I’m sure it’s no surprise that not every technology PR campaign is destined to be a success. In fact, it is no exaggeration to say that some PR engagements fail to realize the potential that some customers (and their PR partners) can share. The result is often disappointing for those involved.
However, not all past PR failures are an indicator of future results. Failure is often the best way to learn and prepare for future success. Without occasional failures, how can you strive for improvement?
What is much less obvious is how to avoid repeating the same mistakes over and over again and then concluding that public relations is irrelevant and ineffective in an increasingly digital world, dominated by data analysis and marketing automation.
Here are some perfectly valid reasons why the failure of a PR campaign on technology can lead to positive results for start-ups and fast-growing SMEs
Refining the message
Not all technology communication campaigns have the right message when launched. This is not necessarily the fault of the PR agency, or the internal communications team, but can stem from a deeper problem: the ability of a company to articulate its key value propositions. As the owner of a public relations firm that works with start-ups as well as much larger technology companies, I can personally attest that sometimes the task of delivering the communication comes up half way and falls short of impressing a busy media outlet that has already seen it all. Or they end up with too many messages in the newsroom and the result is a mix of ideas that reflect different internal agendas.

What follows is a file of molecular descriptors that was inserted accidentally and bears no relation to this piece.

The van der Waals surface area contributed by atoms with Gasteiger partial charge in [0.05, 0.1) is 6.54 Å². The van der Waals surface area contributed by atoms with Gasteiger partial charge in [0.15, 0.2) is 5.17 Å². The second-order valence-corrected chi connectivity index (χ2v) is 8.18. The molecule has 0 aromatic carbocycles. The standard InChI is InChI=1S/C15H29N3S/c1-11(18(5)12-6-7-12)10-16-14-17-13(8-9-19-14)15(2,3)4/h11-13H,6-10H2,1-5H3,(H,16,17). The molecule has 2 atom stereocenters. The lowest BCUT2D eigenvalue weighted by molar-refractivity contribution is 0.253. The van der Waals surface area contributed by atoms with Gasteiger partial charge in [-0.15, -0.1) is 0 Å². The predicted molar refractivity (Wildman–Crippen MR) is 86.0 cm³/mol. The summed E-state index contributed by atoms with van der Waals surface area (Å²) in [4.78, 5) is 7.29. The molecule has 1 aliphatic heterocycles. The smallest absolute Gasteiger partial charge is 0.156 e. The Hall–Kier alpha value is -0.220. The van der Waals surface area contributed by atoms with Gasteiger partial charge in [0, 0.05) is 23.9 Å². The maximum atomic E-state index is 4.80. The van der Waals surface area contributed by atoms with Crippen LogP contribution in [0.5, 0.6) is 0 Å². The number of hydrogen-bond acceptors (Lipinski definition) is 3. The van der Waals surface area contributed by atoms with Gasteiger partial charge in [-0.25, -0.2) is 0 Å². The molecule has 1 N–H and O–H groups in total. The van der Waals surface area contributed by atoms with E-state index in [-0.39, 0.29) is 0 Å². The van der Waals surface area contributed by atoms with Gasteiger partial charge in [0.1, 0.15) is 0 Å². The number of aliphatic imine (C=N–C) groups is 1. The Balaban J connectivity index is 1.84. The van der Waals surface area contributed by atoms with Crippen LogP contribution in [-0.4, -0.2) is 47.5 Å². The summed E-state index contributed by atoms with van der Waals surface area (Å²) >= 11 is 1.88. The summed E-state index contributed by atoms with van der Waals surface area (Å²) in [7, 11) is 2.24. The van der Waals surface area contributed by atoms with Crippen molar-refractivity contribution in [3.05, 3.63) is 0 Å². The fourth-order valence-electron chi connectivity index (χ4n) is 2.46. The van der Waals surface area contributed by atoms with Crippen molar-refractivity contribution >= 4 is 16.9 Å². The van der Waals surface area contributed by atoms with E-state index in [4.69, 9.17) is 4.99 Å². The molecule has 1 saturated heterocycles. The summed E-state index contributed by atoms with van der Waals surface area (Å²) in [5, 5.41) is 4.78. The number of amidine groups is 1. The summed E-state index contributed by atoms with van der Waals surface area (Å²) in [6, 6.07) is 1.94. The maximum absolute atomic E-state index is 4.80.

The best approach is to take failure as an opportunity to optimize future messages. Find the right answers to customer needs, differentiate your offer from the competition, etc. Take an email marketing campaign and do an A/B test of your PR messages in various media, to see which approach works best. Only then can you find out what each media outlet prefers to cover and start maximizing the media coverage of each PR campaign.
Knowing your story
Crazy as it may seem, there are times when a technology communication campaign is not successful simply because there are no cases with solid client testimonials. The media loves a good story, but by not providing a “human side” to the story, it can lack the relevance that the media prefers to cover in the real world. That’s why public relations firms value success stories and client testimonials, capture their product or service from a client’s perspective, and lay the groundwork for a broader story.
While telling a story is just as important to effective digital marketing, telling a story with greater objectivity and fact-based language will go a long way toward convincing a journalist that he or she is not trying to “sneak in” self-serving marketing literature. Provide your PR firm with the right content – case studies, testimonials, success stories – so that it can find the best narrative that can serve the media, which is looking for stories that capture the interest of its target audience.
Improving the timeline